The application must be supported by an affidavit of a police officer which states that the officer suspects that a person’s total wealth exceeds the value of the person’s lawfully acquired wealth, and that the whole of any part of the person’s wealth was derived from serious criminal activity. The officer must state the grounds for their suspicion, but does not have to specify any particular criminal offence. It is sufficient to describe the nature of the criminal activity in general terms: s 29A. As with civil forfeiture orders, unexplained wealth orders are capable of operating in relation to offending, or alleged offending up to 6 years prior to the application.
A problematic regime?
Civil forfeiture and unexplained wealth regimes have received criticism for distorting the historic separation between criminal and civil proceedings. Concerns have been raised that these laws do not strike the right balance between crime prevention and deterrence on the one hand, and the maintenance of legal principles and protections on the other. Unexplained wealth laws are particularly intrusive upon the usual procedural and evidentiary safeguards associated with the accusatorial process, as they do not require prosecutors to link the wealth that has been identified to a specific criminal offence.
The High Court has struck off legislation in other contexts which purported to use civil standards and burdens of proof to determine whether punishment should be inflicted, or individual rights interfered with. The legislation was found to be contrary to the institutional integrity of the Supreme Court. The High Court has also previously invalidated elements of a NSW civil forfeiture regime, the Criminal Assets Recovery Act 1990 (NSW), which required the NSW Supreme Court to make a restraining order if it was satisfied an officer’s affidavit reasonably supported that officer’s suspicions about the derivation of the property the subject of the application. It also limited the circumstances in which that order could be removed. An affected party was required to prove it was more probable than not that the relevant property was not fraudulently or illegally acquired.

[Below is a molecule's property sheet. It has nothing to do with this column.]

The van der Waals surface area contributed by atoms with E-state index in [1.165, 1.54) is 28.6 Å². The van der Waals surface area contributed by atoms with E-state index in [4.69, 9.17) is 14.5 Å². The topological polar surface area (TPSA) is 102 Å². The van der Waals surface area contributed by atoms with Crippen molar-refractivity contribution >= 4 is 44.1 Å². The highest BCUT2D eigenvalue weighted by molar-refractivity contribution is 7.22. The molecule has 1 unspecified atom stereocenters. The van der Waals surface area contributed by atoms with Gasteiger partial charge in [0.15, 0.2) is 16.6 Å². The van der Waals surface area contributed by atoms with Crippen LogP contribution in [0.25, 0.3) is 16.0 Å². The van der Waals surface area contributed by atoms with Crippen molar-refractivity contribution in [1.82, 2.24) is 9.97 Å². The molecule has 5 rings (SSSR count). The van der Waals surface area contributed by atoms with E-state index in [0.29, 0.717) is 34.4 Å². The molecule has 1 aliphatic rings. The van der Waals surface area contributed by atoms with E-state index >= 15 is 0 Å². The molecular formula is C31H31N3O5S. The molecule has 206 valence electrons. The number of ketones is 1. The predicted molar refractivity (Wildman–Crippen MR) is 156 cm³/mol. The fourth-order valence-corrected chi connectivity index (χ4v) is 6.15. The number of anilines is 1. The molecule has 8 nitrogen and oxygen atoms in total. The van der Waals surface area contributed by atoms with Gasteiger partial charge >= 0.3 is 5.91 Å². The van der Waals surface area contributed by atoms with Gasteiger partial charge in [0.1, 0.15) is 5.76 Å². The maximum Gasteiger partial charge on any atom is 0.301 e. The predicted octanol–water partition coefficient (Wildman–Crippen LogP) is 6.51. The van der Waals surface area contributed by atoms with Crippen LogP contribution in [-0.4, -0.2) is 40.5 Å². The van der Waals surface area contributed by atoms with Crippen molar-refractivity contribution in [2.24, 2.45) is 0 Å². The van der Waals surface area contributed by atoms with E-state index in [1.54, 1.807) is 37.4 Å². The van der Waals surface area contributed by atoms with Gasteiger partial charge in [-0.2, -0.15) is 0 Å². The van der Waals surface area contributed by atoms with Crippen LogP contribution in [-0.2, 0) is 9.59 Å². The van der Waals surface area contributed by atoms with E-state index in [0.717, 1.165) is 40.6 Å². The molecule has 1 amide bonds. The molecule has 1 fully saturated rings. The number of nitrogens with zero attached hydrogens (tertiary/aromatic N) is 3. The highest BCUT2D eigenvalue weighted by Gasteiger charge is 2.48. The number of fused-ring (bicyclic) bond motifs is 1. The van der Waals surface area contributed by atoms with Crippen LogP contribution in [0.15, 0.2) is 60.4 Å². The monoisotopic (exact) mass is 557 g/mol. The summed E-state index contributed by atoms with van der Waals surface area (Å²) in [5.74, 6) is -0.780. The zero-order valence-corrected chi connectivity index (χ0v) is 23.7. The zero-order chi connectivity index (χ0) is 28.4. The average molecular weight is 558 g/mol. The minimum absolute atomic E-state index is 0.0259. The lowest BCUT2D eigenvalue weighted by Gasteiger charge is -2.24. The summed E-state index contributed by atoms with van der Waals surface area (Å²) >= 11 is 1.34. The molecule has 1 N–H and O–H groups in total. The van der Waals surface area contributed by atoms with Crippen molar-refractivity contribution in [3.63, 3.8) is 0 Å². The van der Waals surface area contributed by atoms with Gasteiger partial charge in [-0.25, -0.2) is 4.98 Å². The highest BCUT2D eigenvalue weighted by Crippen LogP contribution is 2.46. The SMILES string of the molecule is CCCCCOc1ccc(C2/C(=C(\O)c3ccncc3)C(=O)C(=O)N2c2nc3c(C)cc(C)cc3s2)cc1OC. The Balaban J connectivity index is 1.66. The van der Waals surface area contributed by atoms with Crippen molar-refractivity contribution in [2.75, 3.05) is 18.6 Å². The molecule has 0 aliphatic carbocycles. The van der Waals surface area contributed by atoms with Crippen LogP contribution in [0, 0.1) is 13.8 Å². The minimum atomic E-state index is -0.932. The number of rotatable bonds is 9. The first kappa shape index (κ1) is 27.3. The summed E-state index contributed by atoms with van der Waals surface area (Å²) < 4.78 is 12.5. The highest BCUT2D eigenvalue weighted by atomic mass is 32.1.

The use of confiscation and restraining orders by law enforcement authorities to seize assets and property is not uncommon. Three prominent high-value seizures within the ACT have been reported by the media between 2020 and 2021:
- AFP freeze millions in assets of public servants accused of conspiring to defraud the Government: https://www.abc.net.au/news/2020-07-01/afp-freeze-millions-in-assets-of-public-servants-accused-fraud/12408308
- ACT police use new ‘unexplained wealth’ laws to seize property belonging to Nomads bikie gang president: https://www.abc.net.au/news/2020-10-26/police-use-new-laws-to-seize-nomads-bikie-presidents-property/12811582
- ACT Policing seizes $10m in assets, shuts down alleged illegal brothel ring operating in Canberra, Queensland, NSW: https://www.abc.net.au/news/2021-05-11/act-policing-seize-10-million-assets-shut-down-brothel-ring/100130914
Max Haesler, Lawyer
 See, eg, Anthony Gray, ‘The Compatibility of Unexplained Wealth Provisions and ‘Civil’ Forfeiture Regimes with Kable’ (2012) 12(2) QUT Law and Justice Journal 18.
 Professor Natalie Skead et al, Pocketing the proceeds of crime: recommendations for legislative reform (Report to the Criminology Advisory Council, July 2020), viii.
 Kable v Director of Public Prosecutions (NSW) (1996) 189 CLR 51 at 98 (Toohey J), 107 (Gaudron J), 134 (Gummow J).
 International Finance Trust Co Ltd v New South Wales Crime Commission (2009) 240 CLR 319.